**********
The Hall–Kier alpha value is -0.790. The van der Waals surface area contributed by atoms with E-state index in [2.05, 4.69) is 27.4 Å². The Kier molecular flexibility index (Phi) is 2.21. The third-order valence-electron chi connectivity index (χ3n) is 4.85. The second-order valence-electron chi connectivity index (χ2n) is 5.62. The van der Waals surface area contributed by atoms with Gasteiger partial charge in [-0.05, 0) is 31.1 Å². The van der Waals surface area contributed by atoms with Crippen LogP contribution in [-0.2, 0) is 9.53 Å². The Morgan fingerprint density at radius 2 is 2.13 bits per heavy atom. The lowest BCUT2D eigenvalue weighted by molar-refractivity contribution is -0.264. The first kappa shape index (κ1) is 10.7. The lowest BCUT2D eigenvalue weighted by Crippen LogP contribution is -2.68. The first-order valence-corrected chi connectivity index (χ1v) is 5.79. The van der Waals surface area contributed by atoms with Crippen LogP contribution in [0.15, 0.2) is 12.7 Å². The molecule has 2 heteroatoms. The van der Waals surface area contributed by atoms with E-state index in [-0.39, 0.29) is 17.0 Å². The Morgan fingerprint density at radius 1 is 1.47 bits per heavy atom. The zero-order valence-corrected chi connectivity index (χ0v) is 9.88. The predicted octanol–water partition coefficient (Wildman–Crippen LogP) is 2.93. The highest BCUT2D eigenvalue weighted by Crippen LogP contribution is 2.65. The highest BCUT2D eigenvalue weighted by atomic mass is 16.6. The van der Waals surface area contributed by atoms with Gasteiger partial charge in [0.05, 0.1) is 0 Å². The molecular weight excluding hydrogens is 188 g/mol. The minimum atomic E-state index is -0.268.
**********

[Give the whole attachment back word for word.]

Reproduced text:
The Hall–Kier alpha value is -0.790. The van der Waals surface area contributed by atoms with E-state index in [2.05, 4.69) is 27.4 Å². The Kier molecular flexibility index (Phi) is 2.21. The third-order valence-electron chi connectivity index (χ3n) is 4.85. The second-order valence-electron chi connectivity index (χ2n) is 5.62. The van der Waals surface area contributed by atoms with Gasteiger partial charge in [-0.05, 0) is 31.1 Å². The van der Waals surface area contributed by atoms with Crippen LogP contribution in [-0.2, 0) is 9.53 Å². The Morgan fingerprint density at radius 2 is 2.13 bits per heavy atom. The lowest BCUT2D eigenvalue weighted by molar-refractivity contribution is -0.264. The first kappa shape index (κ1) is 10.7. The lowest BCUT2D eigenvalue weighted by Crippen LogP contribution is -2.68. The first-order valence-corrected chi connectivity index (χ1v) is 5.79. The van der Waals surface area contributed by atoms with Crippen LogP contribution in [0.15, 0.2) is 12.7 Å². The molecule has 2 heteroatoms. The van der Waals surface area contributed by atoms with E-state index in [-0.39, 0.29) is 17.0 Å². The Morgan fingerprint density at radius 1 is 1.47 bits per heavy atom. The zero-order valence-corrected chi connectivity index (χ0v) is 9.88. The predicted octanol–water partition coefficient (Wildman–Crippen LogP) is 2.93. The highest BCUT2D eigenvalue weighted by Crippen LogP contribution is 2.65. The highest BCUT2D eigenvalue weighted by atomic mass is 16.6. The van der Waals surface area contributed by atoms with Gasteiger partial charge in [0.05, 0.1) is 0 Å². The molecular weight excluding hydrogens is 188 g/mol. The minimum atomic E-state index is -0.268.